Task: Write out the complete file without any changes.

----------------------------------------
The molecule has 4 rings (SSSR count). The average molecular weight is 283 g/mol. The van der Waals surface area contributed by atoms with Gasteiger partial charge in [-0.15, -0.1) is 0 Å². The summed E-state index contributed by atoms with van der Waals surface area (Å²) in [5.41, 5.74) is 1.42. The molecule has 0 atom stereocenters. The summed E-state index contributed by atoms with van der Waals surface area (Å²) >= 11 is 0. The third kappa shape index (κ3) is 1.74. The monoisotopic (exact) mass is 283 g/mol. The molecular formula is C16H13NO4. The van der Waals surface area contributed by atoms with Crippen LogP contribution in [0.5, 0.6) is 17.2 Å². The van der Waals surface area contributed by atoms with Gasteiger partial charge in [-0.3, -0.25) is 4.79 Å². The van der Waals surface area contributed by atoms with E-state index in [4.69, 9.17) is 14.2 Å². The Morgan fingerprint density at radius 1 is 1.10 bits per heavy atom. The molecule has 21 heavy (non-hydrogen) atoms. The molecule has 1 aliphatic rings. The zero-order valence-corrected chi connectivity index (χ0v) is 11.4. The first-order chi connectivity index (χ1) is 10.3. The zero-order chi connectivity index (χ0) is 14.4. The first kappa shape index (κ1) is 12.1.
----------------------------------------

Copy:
The molecule has 4 rings (SSSR count). The average molecular weight is 283 g/mol. The van der Waals surface area contributed by atoms with Gasteiger partial charge in [-0.15, -0.1) is 0 Å². The summed E-state index contributed by atoms with van der Waals surface area (Å²) in [5.41, 5.74) is 1.42. The molecule has 0 atom stereocenters. The summed E-state index contributed by atoms with van der Waals surface area (Å²) >= 11 is 0. The third kappa shape index (κ3) is 1.74. The monoisotopic (exact) mass is 283 g/mol. The molecular formula is C16H13NO4. The van der Waals surface area contributed by atoms with Crippen LogP contribution in [0.5, 0.6) is 17.2 Å². The van der Waals surface area contributed by atoms with Gasteiger partial charge in [-0.3, -0.25) is 4.79 Å². The van der Waals surface area contributed by atoms with E-state index in [4.69, 9.17) is 14.2 Å². The Morgan fingerprint density at radius 1 is 1.10 bits per heavy atom. The molecule has 21 heavy (non-hydrogen) atoms. The molecule has 1 aliphatic rings. The zero-order valence-corrected chi connectivity index (χ0v) is 11.4. The first-order chi connectivity index (χ1) is 10.3. The zero-order chi connectivity index (χ0) is 14.4. The first kappa shape index (κ1) is 12.1.